We are building a music streaming platform and wanted to stream some tracks in a lossless format. Since we are new to this field, want to know which are some widely used lossless audio codecs and formats.
The following are the most commonly used lossless audio codecs for digital music.
- FLAC: FLAC is a widely used audio coding format for lossless compression of digital audio, developed by the Xiph.Org Foundation, and is also the name of the free software project producing the FLAC tools, the reference software package that includes a codec implementation. FLAC audio streams are supported by FLAC (.flac) and Matroska (.mkv) formats.
- ALAC: The Apple Lossless Audio Codec (ALAC), also known as Apple Lossless, or Apple Lossless Encoder (ALE), is an audio coding format, and its reference audio codec implementation, developed by Apple Inc. for lossless data compression of digital music. ALAC audio streams are supported by MPEG-4 Part 14 (.m4a) and Core Audio Format (.caf) formats.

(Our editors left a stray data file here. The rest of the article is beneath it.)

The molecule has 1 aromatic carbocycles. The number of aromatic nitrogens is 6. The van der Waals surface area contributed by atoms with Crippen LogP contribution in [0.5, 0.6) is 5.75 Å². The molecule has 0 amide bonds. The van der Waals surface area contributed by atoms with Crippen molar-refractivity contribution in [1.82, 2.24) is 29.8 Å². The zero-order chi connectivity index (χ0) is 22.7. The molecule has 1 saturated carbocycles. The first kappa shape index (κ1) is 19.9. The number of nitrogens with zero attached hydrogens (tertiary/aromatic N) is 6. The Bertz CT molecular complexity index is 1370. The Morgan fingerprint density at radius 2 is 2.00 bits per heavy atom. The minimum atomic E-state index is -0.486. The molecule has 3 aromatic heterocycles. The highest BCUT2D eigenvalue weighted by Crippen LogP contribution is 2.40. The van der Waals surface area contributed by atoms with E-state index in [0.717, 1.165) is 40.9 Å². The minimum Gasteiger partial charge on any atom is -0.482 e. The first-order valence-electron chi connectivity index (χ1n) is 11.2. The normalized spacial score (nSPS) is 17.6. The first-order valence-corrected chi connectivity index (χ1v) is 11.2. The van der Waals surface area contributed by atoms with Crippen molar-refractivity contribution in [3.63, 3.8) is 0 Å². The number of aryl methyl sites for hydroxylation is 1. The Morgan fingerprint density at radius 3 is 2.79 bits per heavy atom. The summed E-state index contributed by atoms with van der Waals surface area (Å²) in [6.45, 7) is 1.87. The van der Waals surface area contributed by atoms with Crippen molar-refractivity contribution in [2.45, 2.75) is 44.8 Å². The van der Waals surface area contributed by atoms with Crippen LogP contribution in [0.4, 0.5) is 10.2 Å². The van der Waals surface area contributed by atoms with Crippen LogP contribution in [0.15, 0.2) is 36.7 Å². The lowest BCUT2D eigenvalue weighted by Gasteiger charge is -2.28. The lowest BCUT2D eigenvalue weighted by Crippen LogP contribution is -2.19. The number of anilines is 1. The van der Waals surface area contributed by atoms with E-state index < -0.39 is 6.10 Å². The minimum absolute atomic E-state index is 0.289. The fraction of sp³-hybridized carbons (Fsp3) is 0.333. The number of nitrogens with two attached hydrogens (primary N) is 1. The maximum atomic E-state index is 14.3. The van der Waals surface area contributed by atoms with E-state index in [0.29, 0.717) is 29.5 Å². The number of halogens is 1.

Here is the detailed article on this: Popular Codecs
When playing lossless audio files, do they maintain their original quality, when later converted?
It must be decompressed in order to be utilized, like all compressed files.
The main distinction between lossless compression and conventional compression is that lossless compression does not “lose” values in order to make the file smaller.
This indicates that the technique can recover all of the source data from the compressed files.
For instance, the mp3 codec will only select a portion of the original audio stream and ignore other frequencies (the ones that are inaudible).
If you play this type of file, some information is lost as a result.
Will the highly compressed FLAC require more bandwidth to decompress than an MP3 with a larger file size but no decompression?
The size of the compressed file is the only factor that affects bandwidth.
For FLAC and MP3, this should work well because the speed of the client CPU determines whether the file can be decompressed and played without stuttering. A highly compressed FLAC may not use more CPU resources than a less compressed FLAC because FLAC uses far more resources for compression than for decompression.
However, I believe that most browsers do not directly support playing FLAC files in the browser, so you might experience some difficulties.